Energy is defined as the 'capacity to do work'. It can be obtained from a number of different sources, and converted from one form into another, transferred from one object to another, and even moved from one location to another. Throughout the entire Universe, all forms of energy are linked by the 'first law of thermodynamics', one of the cornerstones of science. Despite its grand name, this law just states the obvious - you can't get something for nothing!
Put another way, although energy can be converted from one form into another, it can't be created or destroyed - when you burn coal, for instance, you're only releasing energy that's been stored; you're not actually creating energy. In other words, the total amount of energy in the Universe is constant.
Throwing a book into the air involves a variety of energy transfers and conversions: chemical energy, kinetic energy, gravitational energy, sound , internal energy.
The Earth's main energy sources
Before the late 18th century, British industry had depended on energy (or more precisely, power) harnessed from water, wind, humans or domesticated animals. However, the Industrial Revolution brought new energy sources and through them major changes in the way people lived.
The discovery and exploitation of massive coal reserves beneath the Earth's surface provided a new, flexible source of energy. It could be burnt to heat water to produce steam, which was then used in a variety of ways to drive machinery. Before coal, factories and mills could only be built where there were running water or windmills. Coal, on the other hand, could be transported with relative ease, but, although a relatively convenient way of transporting stored energy, it was still bulky, and canals and railways were built to move it from place to place.
It would have surprised miners working deep underground, to learn that the energy from coal, rivers and even the wind, all originates from the sun.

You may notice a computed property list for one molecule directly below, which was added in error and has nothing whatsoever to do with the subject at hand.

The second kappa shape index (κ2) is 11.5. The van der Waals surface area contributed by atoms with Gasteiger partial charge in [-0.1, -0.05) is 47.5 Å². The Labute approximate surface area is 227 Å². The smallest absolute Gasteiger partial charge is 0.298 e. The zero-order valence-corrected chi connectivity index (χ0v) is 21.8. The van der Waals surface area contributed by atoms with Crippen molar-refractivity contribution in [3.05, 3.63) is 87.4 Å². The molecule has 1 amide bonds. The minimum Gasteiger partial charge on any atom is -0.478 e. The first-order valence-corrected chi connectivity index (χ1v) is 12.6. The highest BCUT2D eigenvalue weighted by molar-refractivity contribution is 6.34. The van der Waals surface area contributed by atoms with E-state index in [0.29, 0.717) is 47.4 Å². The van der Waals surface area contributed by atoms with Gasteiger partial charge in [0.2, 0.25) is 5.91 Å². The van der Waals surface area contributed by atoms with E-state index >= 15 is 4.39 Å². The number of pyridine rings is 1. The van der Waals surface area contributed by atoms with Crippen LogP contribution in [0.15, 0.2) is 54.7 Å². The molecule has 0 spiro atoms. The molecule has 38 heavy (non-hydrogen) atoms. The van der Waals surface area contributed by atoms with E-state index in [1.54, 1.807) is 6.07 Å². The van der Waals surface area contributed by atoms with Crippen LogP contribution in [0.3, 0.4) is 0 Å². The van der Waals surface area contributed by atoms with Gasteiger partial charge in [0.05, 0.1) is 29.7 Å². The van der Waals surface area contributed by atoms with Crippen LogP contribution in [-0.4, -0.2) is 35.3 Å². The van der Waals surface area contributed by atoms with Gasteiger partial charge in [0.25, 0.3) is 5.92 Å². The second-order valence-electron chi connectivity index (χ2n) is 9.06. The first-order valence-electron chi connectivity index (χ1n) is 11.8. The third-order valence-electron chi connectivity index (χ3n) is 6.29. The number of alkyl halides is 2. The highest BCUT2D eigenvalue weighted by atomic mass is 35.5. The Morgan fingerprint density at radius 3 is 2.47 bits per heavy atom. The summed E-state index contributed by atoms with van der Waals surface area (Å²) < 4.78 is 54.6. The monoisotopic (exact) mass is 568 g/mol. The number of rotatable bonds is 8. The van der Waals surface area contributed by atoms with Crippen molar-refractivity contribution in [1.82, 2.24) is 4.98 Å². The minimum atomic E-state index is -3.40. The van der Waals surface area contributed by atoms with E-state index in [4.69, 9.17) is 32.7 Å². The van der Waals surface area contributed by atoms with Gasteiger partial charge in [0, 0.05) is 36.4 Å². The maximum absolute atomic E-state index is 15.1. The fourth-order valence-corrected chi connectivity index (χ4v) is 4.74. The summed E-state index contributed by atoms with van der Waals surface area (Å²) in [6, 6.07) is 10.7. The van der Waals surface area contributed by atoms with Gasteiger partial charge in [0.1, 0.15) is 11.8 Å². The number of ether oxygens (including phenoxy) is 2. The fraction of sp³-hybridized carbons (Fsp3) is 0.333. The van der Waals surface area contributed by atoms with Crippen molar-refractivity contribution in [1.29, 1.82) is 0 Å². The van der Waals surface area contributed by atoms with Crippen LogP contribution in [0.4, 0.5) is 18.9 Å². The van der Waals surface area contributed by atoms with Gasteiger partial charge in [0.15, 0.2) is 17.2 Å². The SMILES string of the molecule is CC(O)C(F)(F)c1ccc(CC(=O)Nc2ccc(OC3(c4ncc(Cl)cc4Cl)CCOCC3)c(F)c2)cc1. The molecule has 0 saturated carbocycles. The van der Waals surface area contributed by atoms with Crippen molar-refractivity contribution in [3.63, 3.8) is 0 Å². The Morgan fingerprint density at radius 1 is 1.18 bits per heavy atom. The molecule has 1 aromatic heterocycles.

The sun is the source from which almost all energy on Earth is derived. In each case, the sun’s energy is stored or converted into different forms before being used to do work.
After coal, the next advance in flexible energy sources was the discovery of electricity. Electrical energy can be transported over vast distances at little cost, and can easily be transformed into other forms. It can be used to produce kinetic energy (the energy due to motion) in motors or pumps, sound energy in hi-fi’s, light in light bulbs and heat.
Despite the advent of electricity, coal remained important because the energy released by burning coal is used to generate the electricity. Other fuels, like oil or gas, could also be used to produce electricity, as well as waterwheels that produce hydroelectricity.
One serious drawback is that many methods of generating electricity involve disruption to the environment. Valuable habitats can be destroyed when valleys are flooded to make dams for hydroelectricity, and the products of burning fossil fuels are implicated in global warming and acid rain. Recently, novel methods have been used to generate electricity without such drawbacks.
Einstein’s theory of relativity states that energy and mass are interrelated. That’s what the equation E=mc² is all about. Energy (E) can be transformed into mass (m), and vice versa. Mass is therefore a form of energy, and, when one chemical element is converted into another, the small changes in mass can be converted into huge amounts of energy. This is because the value of c, the speed of light, in the equation E=mc² is so large (300 000 000 metres per second).
As a result, a small value of m in the equation becomes a very large number indeed when multiplied by 300 000 000 squared, to give the corresponding value of E. The sun is a kind of nuclear power station that converts hydrogen atoms into helium atoms by what’s called a fusion reaction. This transformation of hydrogen into helium involves a small loss of mass, which produces colossal amounts of energy. On Earth, nuclear power stations break an atom into two smaller atoms – a fission, rather than a fusion, process. Again, there’s a small loss of mass, leading to the release of vast amounts of energy, which is then used to produce steam to drive the power station’s turbines.
However, there are significant hazards associated with producing nuclear power in this way. Accidents can lead to the release of radioactivity into the atmosphere, and to loss of life. Consequently, even cleaner, safer solutions are being sought.
On Capraia, we castaways were able to make electricity using a simple wind-powered generator, and because we were provided with wire, we could transport the electricity to where it was needed. Similar small, mobile wind-driven generators are commonly used on boats and in caravans. Larger-scale wind-driven generators, waterwheels and tidal power can address some of the environmental problems associated with fossil and nuclear fuels.
Ironically, this takes the energy story full circle, back to pre-Industrial Revolution times.